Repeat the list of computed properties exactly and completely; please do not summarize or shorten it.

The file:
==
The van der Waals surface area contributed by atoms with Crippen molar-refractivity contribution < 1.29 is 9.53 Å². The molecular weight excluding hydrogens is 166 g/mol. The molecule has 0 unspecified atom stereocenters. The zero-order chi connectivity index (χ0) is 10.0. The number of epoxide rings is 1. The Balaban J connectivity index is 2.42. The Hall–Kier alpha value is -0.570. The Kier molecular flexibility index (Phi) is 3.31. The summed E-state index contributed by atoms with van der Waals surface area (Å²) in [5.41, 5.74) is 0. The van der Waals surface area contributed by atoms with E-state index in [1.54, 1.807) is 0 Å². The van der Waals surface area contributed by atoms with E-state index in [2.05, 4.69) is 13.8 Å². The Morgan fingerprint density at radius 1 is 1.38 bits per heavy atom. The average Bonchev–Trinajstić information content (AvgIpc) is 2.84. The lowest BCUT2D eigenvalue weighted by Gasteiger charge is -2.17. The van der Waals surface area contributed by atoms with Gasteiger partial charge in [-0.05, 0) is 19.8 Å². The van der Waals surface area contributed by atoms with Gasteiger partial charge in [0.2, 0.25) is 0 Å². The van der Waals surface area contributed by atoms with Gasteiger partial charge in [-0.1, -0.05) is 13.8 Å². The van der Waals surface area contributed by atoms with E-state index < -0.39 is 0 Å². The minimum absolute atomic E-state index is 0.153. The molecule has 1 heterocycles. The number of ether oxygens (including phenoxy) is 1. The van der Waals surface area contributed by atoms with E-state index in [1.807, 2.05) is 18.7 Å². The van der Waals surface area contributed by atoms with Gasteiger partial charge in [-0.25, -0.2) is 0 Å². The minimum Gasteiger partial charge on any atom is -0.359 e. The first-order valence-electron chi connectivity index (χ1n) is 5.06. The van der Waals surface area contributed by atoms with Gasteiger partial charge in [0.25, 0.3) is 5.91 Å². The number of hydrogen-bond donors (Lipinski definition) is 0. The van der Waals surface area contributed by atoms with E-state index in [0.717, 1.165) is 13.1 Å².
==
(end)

The van der Waals surface area contributed by atoms with Crippen molar-refractivity contribution < 1.29 is 9.53 Å². The molecular weight excluding hydrogens is 166 g/mol. The molecule has 0 unspecified atom stereocenters. The zero-order chi connectivity index (χ0) is 10.0. The number of epoxide rings is 1. The Balaban J connectivity index is 2.42. The Hall–Kier alpha value is -0.570. The Kier molecular flexibility index (Phi) is 3.31. The summed E-state index contributed by atoms with van der Waals surface area (Å²) in [5.41, 5.74) is 0. The van der Waals surface area contributed by atoms with E-state index in [1.54, 1.807) is 0 Å². The van der Waals surface area contributed by atoms with E-state index in [2.05, 4.69) is 13.8 Å². The Morgan fingerprint density at radius 1 is 1.38 bits per heavy atom. The average Bonchev–Trinajstić information content (AvgIpc) is 2.84. The lowest BCUT2D eigenvalue weighted by Gasteiger charge is -2.17. The van der Waals surface area contributed by atoms with Gasteiger partial charge in [-0.05, 0) is 19.8 Å². The van der Waals surface area contributed by atoms with Gasteiger partial charge in [0.2, 0.25) is 0 Å². The van der Waals surface area contributed by atoms with Gasteiger partial charge in [-0.1, -0.05) is 13.8 Å². The van der Waals surface area contributed by atoms with E-state index < -0.39 is 0 Å². The minimum absolute atomic E-state index is 0.153. The molecule has 1 heterocycles. The number of ether oxygens (including phenoxy) is 1. The van der Waals surface area contributed by atoms with E-state index in [1.807, 2.05) is 18.7 Å². The van der Waals surface area contributed by atoms with Gasteiger partial charge in [-0.25, -0.2) is 0 Å². The minimum Gasteiger partial charge on any atom is -0.359 e. The first-order valence-electron chi connectivity index (χ1n) is 5.06. The van der Waals surface area contributed by atoms with Gasteiger partial charge in [0.25, 0.3) is 5.91 Å². The number of hydrogen-bond donors (Lipinski definition) is 0. The van der Waals surface area contributed by atoms with E-state index in [0.717, 1.165) is 13.1 Å².